UNITAID

ACCESS SMC

Malaria Consortium

Catholic Relief Service

Partners

 

The ACCESS-SMC Partnership

With a guaranteed funded demand of up to 30 million treatments, as well as additional funded demand, current SMC product suppliers will be incentivized to increase production and new suppliers encouraged to come on board. This market effect – which is already being seen - will positively impact on the most significant issue currently facing governments, organizations and donors interested in implementing SMC: the global shortage of quality assured SMC products.

UNITAID’s partnership with the ACCESS-SMC consortium offers a real opportunity to not only concretely improve the health of 10 million children but also to sustainably change the underlying market dynamics that have, to date, contributed to making at-scale administration of SMC illusive.

 

The Intervention

ACCESS-SMC is a UNITAID-funded project, led by Malaria Consortium in partnership with Catholic Relief Services (CRS), which is supporting National Malaria Control and Elimination Programs in seven countries (Burkina Faso, Chad, Guinea, Mali, Niger, Nigeria, The Gambia) to lead the first-ever at-scale roll out of SMC

This three year project is supported by London School of Hygiene & Tropical Medicine (LSHTM), Centre de Support de Santé International (CSSI), Management Sciences for Health (MSH), Medicines for Malaria Venture (MMV), and Speak Up Africa (SUA).

 The consortium of partners will work together to...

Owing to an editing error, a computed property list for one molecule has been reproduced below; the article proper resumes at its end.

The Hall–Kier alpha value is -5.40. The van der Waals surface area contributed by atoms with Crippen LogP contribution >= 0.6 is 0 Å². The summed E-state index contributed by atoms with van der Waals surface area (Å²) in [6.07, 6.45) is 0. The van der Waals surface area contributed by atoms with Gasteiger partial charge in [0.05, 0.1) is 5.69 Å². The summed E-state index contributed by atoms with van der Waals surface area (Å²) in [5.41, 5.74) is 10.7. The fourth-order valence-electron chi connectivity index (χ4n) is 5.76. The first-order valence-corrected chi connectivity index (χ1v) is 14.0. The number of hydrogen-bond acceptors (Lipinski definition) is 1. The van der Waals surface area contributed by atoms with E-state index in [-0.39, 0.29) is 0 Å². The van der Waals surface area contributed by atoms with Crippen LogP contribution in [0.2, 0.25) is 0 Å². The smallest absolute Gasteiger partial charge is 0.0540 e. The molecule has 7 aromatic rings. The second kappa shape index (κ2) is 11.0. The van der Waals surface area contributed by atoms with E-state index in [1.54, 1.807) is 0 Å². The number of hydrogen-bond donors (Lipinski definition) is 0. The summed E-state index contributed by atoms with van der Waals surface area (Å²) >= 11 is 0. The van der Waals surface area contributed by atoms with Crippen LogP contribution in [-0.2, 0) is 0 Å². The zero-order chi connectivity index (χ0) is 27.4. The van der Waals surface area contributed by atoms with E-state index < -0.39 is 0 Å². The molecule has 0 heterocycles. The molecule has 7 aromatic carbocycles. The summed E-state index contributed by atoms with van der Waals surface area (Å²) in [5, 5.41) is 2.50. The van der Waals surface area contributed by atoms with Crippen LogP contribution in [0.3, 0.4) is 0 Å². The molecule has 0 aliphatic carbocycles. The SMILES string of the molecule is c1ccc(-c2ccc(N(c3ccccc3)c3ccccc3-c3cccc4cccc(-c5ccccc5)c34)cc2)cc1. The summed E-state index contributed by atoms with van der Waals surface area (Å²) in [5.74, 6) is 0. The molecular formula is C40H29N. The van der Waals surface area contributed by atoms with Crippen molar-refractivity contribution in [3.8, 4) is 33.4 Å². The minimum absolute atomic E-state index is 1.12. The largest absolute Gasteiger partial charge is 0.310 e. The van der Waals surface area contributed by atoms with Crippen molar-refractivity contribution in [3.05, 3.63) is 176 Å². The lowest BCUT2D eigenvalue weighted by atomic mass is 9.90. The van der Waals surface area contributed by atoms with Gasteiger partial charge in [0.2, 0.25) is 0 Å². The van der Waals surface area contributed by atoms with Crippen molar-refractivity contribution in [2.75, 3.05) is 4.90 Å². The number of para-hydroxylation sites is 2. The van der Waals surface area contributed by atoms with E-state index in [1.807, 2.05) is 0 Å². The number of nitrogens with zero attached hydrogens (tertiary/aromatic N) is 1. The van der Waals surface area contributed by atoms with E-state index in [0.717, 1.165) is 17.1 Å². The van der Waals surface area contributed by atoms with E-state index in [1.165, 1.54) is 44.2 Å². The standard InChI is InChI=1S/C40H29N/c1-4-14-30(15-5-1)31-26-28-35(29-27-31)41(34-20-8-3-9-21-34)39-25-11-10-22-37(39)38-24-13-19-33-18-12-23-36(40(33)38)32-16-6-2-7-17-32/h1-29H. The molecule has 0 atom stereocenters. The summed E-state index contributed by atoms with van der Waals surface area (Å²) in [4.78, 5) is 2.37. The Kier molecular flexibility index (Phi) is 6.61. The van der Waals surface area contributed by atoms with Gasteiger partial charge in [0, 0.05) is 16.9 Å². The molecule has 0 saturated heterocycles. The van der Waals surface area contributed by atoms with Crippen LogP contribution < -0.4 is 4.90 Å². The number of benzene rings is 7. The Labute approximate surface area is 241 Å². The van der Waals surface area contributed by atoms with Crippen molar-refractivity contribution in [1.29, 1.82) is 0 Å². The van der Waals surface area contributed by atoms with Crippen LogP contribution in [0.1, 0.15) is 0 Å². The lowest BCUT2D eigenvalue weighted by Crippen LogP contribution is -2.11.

Administer SMC services for up to 10 million children in seven countries

At-scale roll out of SMC is essential to make a substantial impact in both public health and on the market for SMC products. ACCESS-SMC will provide 15 million SMC treatments in 2015 and 30 million SMC treatments in 2016, potentially averting 36, 000 deaths.

Malaria Consortium will support National Malaria Control and Elimination Programs to lead SMC implementation in Burkina Faso and Nigeria; CRS will support in Guinea, Mali, Niger and The Gambia; and CSSI will support in Chad.

Demonstrate effectiveness and safety of SMC implementation at-scale

The long-term efficacy, safety and resistance profiles of SMC drugs, while demonstrated through research, has yet to be proven in large-scale roll-out. Systems to capture severe adverse reactions also require strengthening.

LSHTM will generate evidence on drug resistance; strengthen pharmacovigilance systems; and measure SMC’s public health impact.

Use learning from implementation to improve efficiency of SMC delivery

The average cost per child of delivering SMC is not well established and is not comparable between countries and organizations. Delivery systems, which represent an estimated 80% of SMC’s cost, are underdeveloped.

MSH will measure and monitor costs of SMC and work with countries to optimize the supply chain for SMC products.

Stimulate increased global interest and capacity among manufacturers for quality assured SMC products

As of early 2015, there was only one manufacturer of quality assured/ERP approved co-blistered SP+AQ.

While the drugs are intended for children, the current drug formulation is not child friendly; health workerrs crush bitter tasting tablets and mix with sugar, adding to logistical challenges, creating potential for dosing problems, and reducing at-home regime adherence. As global demand has not previously been well defined, manufacturers were not convinced of financial viability of entering the demanding pre-qualification process for co-blistered SP+AQ nor investing in new product formulations.